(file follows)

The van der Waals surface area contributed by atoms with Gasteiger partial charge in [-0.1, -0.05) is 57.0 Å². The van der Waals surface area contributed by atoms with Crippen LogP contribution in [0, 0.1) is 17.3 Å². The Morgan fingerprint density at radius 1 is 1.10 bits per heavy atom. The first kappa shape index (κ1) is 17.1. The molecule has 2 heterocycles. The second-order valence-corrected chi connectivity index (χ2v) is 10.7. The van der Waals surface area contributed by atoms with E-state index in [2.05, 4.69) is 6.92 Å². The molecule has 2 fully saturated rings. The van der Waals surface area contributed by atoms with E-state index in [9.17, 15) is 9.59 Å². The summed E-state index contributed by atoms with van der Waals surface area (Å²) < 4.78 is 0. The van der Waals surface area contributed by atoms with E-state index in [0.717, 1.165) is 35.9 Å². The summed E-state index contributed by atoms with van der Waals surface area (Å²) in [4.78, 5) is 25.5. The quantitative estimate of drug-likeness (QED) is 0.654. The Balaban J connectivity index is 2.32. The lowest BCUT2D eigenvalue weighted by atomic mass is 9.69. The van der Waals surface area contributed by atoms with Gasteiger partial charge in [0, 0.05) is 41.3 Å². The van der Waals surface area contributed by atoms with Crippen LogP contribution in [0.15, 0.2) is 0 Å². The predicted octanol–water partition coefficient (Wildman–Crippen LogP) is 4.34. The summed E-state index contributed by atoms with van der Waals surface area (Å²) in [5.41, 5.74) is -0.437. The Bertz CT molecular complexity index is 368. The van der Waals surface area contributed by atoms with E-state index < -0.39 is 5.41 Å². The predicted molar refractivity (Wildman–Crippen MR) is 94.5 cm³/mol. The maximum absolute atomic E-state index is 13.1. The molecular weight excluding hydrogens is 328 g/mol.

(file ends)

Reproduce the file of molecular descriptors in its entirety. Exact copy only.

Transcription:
The van der Waals surface area contributed by atoms with Gasteiger partial charge in [-0.1, -0.05) is 57.0 Å². The van der Waals surface area contributed by atoms with Crippen LogP contribution in [0, 0.1) is 17.3 Å². The Morgan fingerprint density at radius 1 is 1.10 bits per heavy atom. The first kappa shape index (κ1) is 17.1. The molecule has 2 heterocycles. The second-order valence-corrected chi connectivity index (χ2v) is 10.7. The van der Waals surface area contributed by atoms with E-state index in [2.05, 4.69) is 6.92 Å². The molecule has 2 fully saturated rings. The van der Waals surface area contributed by atoms with E-state index in [9.17, 15) is 9.59 Å². The summed E-state index contributed by atoms with van der Waals surface area (Å²) < 4.78 is 0. The van der Waals surface area contributed by atoms with E-state index in [0.717, 1.165) is 35.9 Å². The summed E-state index contributed by atoms with van der Waals surface area (Å²) in [4.78, 5) is 25.5. The quantitative estimate of drug-likeness (QED) is 0.654. The Balaban J connectivity index is 2.32. The lowest BCUT2D eigenvalue weighted by atomic mass is 9.69. The van der Waals surface area contributed by atoms with Gasteiger partial charge in [0, 0.05) is 41.3 Å². The van der Waals surface area contributed by atoms with Crippen LogP contribution in [0.15, 0.2) is 0 Å². The predicted octanol–water partition coefficient (Wildman–Crippen LogP) is 4.34. The summed E-state index contributed by atoms with van der Waals surface area (Å²) in [5.41, 5.74) is -0.437. The Bertz CT molecular complexity index is 368. The van der Waals surface area contributed by atoms with E-state index < -0.39 is 5.41 Å². The predicted molar refractivity (Wildman–Crippen MR) is 94.5 cm³/mol. The maximum absolute atomic E-state index is 13.1. The molecular weight excluding hydrogens is 328 g/mol.